When Equity formed in 1913, live theater was the nation’s fourth-largest industry. Producers’ profits were padded by scurrilous practices such as not compensating actors for rehearsals, forcing actors to provide their own costuming, and issuing half salaries to actors for performances on holidays and election days. The lack of legitimate competition from a still-silent film industry didn’t hurt the bottom line, either.
A century of negotiation-table dustups—and the occasional strike—has established working conditions that actors could have only dreamed of when Ethel Barrymore was the public face of Equity’s first work stoppage in 1919. But live theater, even in its most Disney-fied forms, is more subculture than mainstream culture now, with far more eyeballs and dollars drawn not just to film and TV but also to streaming video and interactive games. For Equity, part of the battle is not just keeping theater arts relevant in a wireless world but defending its members’ rights as the lines between live and recorded performance blur.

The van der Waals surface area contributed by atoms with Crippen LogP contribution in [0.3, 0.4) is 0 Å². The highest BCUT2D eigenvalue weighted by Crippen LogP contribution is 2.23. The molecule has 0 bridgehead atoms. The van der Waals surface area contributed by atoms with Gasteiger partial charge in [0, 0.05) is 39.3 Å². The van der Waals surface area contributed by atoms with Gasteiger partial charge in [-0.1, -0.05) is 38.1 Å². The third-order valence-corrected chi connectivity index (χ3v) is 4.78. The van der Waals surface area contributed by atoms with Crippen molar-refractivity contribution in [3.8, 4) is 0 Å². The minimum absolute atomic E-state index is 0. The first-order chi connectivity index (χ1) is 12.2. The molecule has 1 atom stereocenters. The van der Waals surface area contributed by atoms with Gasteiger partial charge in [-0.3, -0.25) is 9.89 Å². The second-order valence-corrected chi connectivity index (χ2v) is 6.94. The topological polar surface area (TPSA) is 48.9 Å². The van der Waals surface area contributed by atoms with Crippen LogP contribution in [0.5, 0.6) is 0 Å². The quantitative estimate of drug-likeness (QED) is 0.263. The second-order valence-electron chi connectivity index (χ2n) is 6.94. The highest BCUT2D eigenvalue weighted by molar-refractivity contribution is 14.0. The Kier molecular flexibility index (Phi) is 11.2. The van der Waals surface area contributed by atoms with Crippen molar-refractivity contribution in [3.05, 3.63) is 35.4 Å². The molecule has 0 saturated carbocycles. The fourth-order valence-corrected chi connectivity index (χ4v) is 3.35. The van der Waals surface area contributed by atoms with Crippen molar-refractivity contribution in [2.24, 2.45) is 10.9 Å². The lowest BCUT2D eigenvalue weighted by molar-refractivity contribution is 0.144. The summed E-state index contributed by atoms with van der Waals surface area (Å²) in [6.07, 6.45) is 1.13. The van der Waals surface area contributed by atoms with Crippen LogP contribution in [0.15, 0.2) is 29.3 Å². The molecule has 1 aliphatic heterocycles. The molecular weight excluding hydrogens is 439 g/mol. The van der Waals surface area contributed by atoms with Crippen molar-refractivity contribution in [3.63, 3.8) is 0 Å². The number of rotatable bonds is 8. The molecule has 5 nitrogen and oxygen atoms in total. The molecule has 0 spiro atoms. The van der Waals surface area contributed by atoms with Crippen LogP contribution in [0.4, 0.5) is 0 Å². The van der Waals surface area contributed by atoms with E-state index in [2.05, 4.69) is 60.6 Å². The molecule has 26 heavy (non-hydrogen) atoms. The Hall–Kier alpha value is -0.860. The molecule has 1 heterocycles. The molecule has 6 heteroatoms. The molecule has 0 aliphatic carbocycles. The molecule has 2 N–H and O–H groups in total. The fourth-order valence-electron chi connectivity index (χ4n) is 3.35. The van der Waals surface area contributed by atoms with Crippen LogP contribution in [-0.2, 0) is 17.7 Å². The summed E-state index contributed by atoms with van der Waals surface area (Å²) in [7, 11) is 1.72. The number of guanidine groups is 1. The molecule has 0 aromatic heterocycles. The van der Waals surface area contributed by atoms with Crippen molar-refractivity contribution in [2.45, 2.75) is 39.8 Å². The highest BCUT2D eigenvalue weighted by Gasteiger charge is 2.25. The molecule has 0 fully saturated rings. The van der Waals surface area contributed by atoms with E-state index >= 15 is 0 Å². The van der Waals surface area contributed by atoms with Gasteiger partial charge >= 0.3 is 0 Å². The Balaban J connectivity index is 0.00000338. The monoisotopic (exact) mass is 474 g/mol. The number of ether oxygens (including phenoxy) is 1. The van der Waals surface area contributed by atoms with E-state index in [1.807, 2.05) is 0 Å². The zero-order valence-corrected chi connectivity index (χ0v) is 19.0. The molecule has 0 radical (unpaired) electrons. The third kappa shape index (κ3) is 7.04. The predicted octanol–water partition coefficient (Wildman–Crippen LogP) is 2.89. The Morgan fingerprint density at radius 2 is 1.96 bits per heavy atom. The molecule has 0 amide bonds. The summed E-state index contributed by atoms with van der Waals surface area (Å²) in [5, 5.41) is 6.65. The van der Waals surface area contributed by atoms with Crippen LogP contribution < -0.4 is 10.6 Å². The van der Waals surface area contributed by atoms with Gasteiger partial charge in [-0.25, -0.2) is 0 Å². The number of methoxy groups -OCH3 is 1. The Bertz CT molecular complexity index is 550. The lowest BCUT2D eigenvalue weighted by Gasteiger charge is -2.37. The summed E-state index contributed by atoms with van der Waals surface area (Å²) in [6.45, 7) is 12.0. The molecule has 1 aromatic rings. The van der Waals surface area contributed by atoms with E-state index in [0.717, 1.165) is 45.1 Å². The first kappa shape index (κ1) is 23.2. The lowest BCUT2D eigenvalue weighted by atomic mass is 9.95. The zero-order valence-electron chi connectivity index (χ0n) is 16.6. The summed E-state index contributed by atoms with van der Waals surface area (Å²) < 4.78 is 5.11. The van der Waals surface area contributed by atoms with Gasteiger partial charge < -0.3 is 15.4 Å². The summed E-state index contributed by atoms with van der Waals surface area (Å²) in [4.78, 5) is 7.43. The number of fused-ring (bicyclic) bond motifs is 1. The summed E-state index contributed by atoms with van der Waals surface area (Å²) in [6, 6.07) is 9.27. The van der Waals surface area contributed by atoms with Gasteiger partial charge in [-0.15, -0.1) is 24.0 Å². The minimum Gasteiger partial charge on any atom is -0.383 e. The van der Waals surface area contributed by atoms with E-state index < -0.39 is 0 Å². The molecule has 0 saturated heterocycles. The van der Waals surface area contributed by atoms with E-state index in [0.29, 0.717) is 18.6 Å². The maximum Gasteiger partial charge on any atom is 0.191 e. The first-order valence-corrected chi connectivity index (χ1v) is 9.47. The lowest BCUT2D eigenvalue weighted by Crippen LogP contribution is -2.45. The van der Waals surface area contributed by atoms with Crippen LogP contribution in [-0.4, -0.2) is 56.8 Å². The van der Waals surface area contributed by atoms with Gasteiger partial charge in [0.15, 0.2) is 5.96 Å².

“Not to be glib about it, but I truly do believe that live theater is live theater and there is no substitute for it,” Wyman says. “But at the same time, our producers see an opportunity to amortize the cost of their productions and to promote their pieces, to build their brands and to make more money—some of which we hope will end up in our members’ pockets—by capturing our members’ images and putting it out there in the ether. When they do that, it is our job to look out for our members’ interests.”
Looking out for members’ interests has sometimes meant taking a hard stand when it comes to technological incursions into the performance space. Independent theater producers have, for instance, complained about a provision in Equity’s showcase code that prohibits any “televising, broadcasting, visual and/or sound recording, cast album recording, motion picture filming, video taping or other mechanical or electronic reproduction.” But Wyman acknowledges the union should be responsive to the evolving role of technology in the entertainment industry: “If we can figure out any ways to help [producers] make money so that they can do more of this and give more of my members jobs, that’s a great thing.”